By Cliff Rold
In light of 140 lb. titlist Adrien Broner’s latest outside the ring issues, which may or may not pan out to be a serious issue, this seems as good a time as any to point out some of the similarities between the sweet science and bowling.
The activities themselves aren’t really where the commonalities lie.
Sure, in bowling one might have a good right hand. That’s probably because it’s the hand they bowl with. In the classic “Kingpin,” it was even Woody Harrelson’s hook hand.
Who knew Woody was a southpaw?
The similarities between boxing and bowling aren’t physical. Comparison lies elsewhere. In bowling, the object is to navigate a narrow lane, treacherous gutters all along the path, in the hopes of nailing the pins just right for a strike. Short of a strike, a good bowler aims to knock down as many pins as he can en route to his next round. Get good enough at the game and the tournaments get more valuable.
The building of fighters can be a little bit like the roll down the lane. The pins are the titles and name brand wins waiting at the end. And if you nail the strike, the pins reset and ask you to do it again.
As titles have become devalued in boxing, and even before that, the bigger names in boxing are the pins everyone is bowling for. At the highest level, getting a fight with an Oscar De La Hoya or Floyd Mayweather was the product of a series of strikes. Getting a win over a fighter of that caliber could be the elusive 300 score.
There is a level or two down from there in terms of name brand value. Wins that could add value and still represent a hell of a game in the lanes.
This Friday, Ashley Theophane (39-6-1, 11 KO) will step into his game shoes and see if, at 35, he can avoid rolling a gutter ball. Broner will try to avoid having a third strike leveled against him and hold onto a WBA belt he won last October.
Theophane shouldn’t win this fight but he isn’t hopeless this Friday (Spike TV, 9 PM EST). He once gave a younger Danny Garcia all he could handle and seems to have the confidence of his promoter, Mayweather. It’s led to an amusing war of words between both sides but words don’t win fights.
Theophane will have to do that in the ring.
Beating Broner would snare a title for Theophane and the economic value of titles makes that a worthy goal. Theophane is fighting for more than that though. Not every fighter with a belt gets rich. Who one wins a belt against matters and that often comes down to public recognition.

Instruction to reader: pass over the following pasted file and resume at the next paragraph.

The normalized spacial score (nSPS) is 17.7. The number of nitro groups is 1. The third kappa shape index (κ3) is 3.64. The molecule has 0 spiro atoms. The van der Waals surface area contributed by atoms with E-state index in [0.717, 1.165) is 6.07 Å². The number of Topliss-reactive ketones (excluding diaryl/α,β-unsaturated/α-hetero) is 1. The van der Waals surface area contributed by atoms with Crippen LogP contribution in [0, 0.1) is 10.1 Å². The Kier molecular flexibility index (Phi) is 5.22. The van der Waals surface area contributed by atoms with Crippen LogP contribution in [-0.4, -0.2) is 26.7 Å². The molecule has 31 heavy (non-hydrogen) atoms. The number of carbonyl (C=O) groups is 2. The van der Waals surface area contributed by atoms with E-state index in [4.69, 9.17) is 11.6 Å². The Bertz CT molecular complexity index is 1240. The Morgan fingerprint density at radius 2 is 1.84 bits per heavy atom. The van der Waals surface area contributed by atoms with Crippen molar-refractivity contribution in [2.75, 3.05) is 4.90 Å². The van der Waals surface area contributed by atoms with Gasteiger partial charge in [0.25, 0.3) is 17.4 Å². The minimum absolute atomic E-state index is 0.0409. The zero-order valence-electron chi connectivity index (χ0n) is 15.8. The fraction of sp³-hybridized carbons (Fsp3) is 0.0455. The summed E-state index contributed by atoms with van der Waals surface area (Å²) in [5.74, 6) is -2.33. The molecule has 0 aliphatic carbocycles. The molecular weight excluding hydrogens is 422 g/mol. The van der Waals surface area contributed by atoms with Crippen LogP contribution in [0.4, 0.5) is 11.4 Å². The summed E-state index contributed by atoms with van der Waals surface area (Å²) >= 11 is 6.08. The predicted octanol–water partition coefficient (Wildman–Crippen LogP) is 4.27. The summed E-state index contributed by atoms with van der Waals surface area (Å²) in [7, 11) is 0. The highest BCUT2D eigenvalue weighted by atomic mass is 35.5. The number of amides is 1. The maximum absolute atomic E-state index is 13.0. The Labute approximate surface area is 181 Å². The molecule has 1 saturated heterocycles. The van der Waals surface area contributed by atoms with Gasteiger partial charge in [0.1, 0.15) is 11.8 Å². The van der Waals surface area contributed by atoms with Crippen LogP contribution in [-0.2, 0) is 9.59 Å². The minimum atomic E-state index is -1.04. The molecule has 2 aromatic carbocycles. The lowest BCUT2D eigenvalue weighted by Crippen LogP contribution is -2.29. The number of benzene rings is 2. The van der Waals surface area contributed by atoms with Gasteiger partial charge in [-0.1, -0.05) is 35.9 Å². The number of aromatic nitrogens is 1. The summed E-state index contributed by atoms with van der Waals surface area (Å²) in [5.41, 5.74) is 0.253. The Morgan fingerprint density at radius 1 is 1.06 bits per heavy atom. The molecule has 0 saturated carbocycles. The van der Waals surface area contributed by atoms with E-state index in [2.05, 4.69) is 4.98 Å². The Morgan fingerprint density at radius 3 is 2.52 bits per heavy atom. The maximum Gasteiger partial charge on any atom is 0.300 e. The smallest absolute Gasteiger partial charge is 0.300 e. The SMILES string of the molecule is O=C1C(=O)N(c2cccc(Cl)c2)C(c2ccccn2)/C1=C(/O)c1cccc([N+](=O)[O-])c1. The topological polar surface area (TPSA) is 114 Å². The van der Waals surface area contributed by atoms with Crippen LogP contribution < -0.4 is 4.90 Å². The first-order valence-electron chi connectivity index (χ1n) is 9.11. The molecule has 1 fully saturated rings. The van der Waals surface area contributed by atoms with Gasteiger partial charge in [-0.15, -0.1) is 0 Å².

Broner is certainly recognizable. That’s not the same as beloved. He’s the sort of brash fighter that many fans like to see get beat and beating him has had value beyond titles. Marcos Maidana did it, briefly flirted with folk hero status, and got two fights against Mayweather. Shawn Porter came down to a catchweight to jumpstart his career after a loss to Kell Brook and now has a big fight on tap with Keith Thurman.
Even if the best Theophane did was a rematch with Broner that worth more than their first fight, it’s a better place than he started.
Unlike a Mayweather, Broner has proven to be a case where the pins can be knocked down. It adds some extra drama to his fights. Coupled with outside the ring distractions that have trailed Broner long before recent events, there is a vulnerability there that is on par with a Zab Judah or Yuriorkis Gamboa.
Broner has good defensive moves but often gets hit a lot anyways. He’s got good power but it hasn’t put away the upper echelon of any class. He’s good enough to beat most of what’s around but one never knows when Broner might slip up.
There is an argument that, in Broner, the style outweighs the substance. Despite belts in four weight divisions, Broner has very few wins against serious top ten contenders in any weight class. His title collection is closer to Leo Gamez than Manny Pacquiao.
And yet fight fans remain intrigued. Ticket sales look good for Friday because Broner is a show unto himself. His marketing has been calculated carefully. He’s slipped, for this night, from the loftier heights of premium cable.
That won’t last long.
Even if fans have shown they’ll pay for the chance to see him quieted, that doesn’t last forever. In the same way that bowling pins have to be reset after a strike, Broner is being reset following the Porter loss.
That means more beatable foes for the time being in the hopes of growing his value and making a strike against him a bigger goal again. Ashley Theophane isn’t there to roll a strike.
He’s got nothing to lose in trying to do so anyways.
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Cliff Rold is the Managing Editor of BoxingScene, a founding member of the Transnational Boxing Rankings Board, and a member of the Boxing Writers Association of America. He can be reached at [email protected]